What To Do When Your Cat Won’t Take Their Pills

Mercy is not happy.


Mercy Mercy Me!

Mercy was diagnosed with hypertrophic cardiomyopathy (HCM) and his treatment is to take atenolol two times per day.  This tiny little pill shouldn’t be a problem, right?  Just open his little mouth, place the pill towards the back of his tongue, close his mouth, stroke his chin and throat gently encouraging him to swallow. Finish up with a bit of water from a dropper into his mouth to help the pill ease down the throat.  Give him plenty of kisses and a gentle hug followed by one of his favorite treats. Then he is free to roam about the home and head back to the sunroom.

Here is a fun vintage-inspired instructional video to show you just how easy it is to pill your cat.

Sadly our real life scenario wasn’t going as smoothly as this video lead us to believe. 😉  To be fair, we didn’t play the music or get all dressed up.

The first pill went as planned.  Paul and I celebrated too early.  By the second dose, Mercy had already figured us out.  No way was he going to swallow that pill.

Too Bitter a Pill for Mercy to Swallow

After lots of soothing words of encouragement from Paul to me, I got up the courage to try to get Mercy to swallow his pill.  This time we just knew he cooperated.  He swallowed and even licked his lips.  Paul continued to hold him for a few more minutes just to make sure.  We were so relieved.  Then, Mercy jumped down, walked over to his food plate and spit that pill out.  We heard the “clink” and couldn’t believe it. Then we got….the look.


Are you kidding me?

We tried mixing with tuna, mixing with baby food, cream cheese, pill pockets.  Nope, no, didn’t work and no good.  He ate around the pill or just sniffed and walked away.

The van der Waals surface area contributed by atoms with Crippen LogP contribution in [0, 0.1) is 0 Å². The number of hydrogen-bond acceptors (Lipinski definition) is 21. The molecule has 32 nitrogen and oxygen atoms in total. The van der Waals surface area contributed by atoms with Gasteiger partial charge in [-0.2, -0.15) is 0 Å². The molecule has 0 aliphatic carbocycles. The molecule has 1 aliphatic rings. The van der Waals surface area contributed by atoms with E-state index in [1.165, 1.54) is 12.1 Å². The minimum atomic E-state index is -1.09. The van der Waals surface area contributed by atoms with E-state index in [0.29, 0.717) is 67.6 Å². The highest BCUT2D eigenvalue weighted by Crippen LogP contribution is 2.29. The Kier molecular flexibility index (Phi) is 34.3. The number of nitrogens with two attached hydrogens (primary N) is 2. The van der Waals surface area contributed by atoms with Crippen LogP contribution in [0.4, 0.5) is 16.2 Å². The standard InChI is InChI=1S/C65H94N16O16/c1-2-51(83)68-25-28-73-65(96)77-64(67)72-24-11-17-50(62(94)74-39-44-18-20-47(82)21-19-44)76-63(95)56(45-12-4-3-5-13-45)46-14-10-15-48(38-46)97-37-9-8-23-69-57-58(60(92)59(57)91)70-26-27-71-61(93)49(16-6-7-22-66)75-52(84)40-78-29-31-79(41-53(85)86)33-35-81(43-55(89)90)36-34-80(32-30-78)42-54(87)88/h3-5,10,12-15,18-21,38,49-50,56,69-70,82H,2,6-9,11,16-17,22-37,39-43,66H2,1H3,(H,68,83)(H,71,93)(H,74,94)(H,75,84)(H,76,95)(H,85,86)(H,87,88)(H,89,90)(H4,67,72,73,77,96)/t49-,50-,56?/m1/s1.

Have Mercy on Us

Not wanting to cause Mercy more stress, he has a heart condition after all, we asked Dr. Guinan if it was possible to use a compounding pharmacy to make the atenolol into a chicken flavored liquid. We were thrilled to learn this was possible.

Mercy and the office owl

Mercy and the Office Owl

The Compounding Solution

Compounding is the art and science of preparing customized medications for patients.  Its growth in popularity in recent years is due in part to pet owners having similar experiences to ours trying to take care of their little furry family members. Cats often have variations of the same diseases we have, including heart conditions, but getting your cat to take their medication can be difficult.

The process was quite simple. Dr. Guinan sent in the prescription to the compounding pharmacy. There were over 40 flavors to choose from, but we chose chicken.  We received an email from the pharmacy and logged into the website.  We paid for the prescription  and expedited shipping for the first order because we wanted to make sure Mercy got his meds started and to keep them consistent.

The first few doses have been a breeze.  Send purrs and positive thoughts that he remains cooperative.

If you are having trouble giving your cats medication, ask your veterinarian if they use a compounding pharmacy.


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  1. Mary Friedling says

    Lol. My parents had a solution to this. Daddy would pick Topper, call me in to give him the pill, and let him down. He never got mad at THEM, only me. I was the horrible person that stuck a pill down his throat. As smart as he was, he never managed to not take it. I was too good.

  2. I’ll have to remember this. Lola goes to the vet in a few weeks and may need some meds.

  3. Every kitty is different when it comes to pilling – we are mostly easy enough here. Compounding is such a lifesaver for more difficult kitties.

  4. Mary McNeil says

    Wow ! I have to take 2 Atenolol a day also – and a bunch of other (human) meds. Is one of their flavors pina colada ?

    Glad you found something that works so Mercy can remain healthy !

  5. Karen Andersen Lucas says

    We had a similar situation with our rescued cat Lily who came to us when she was 12 and then was diagnosed with hyperthyroidism. We put the tiny pill in half a pill pocket and for months thought she was doing well although her blood work was not where it should be. She was doing the same thing – eating the pill pocket and spitting out the pill. So we put cream on her ear tips for her thyroid disease and because her blood pressure was slightly elevated and hyperthyroid cats are prone to saddle thrombus (happened to one of our old cats) we also put amlodopine on her eat tip as well and so far so good. Thanks for a great post.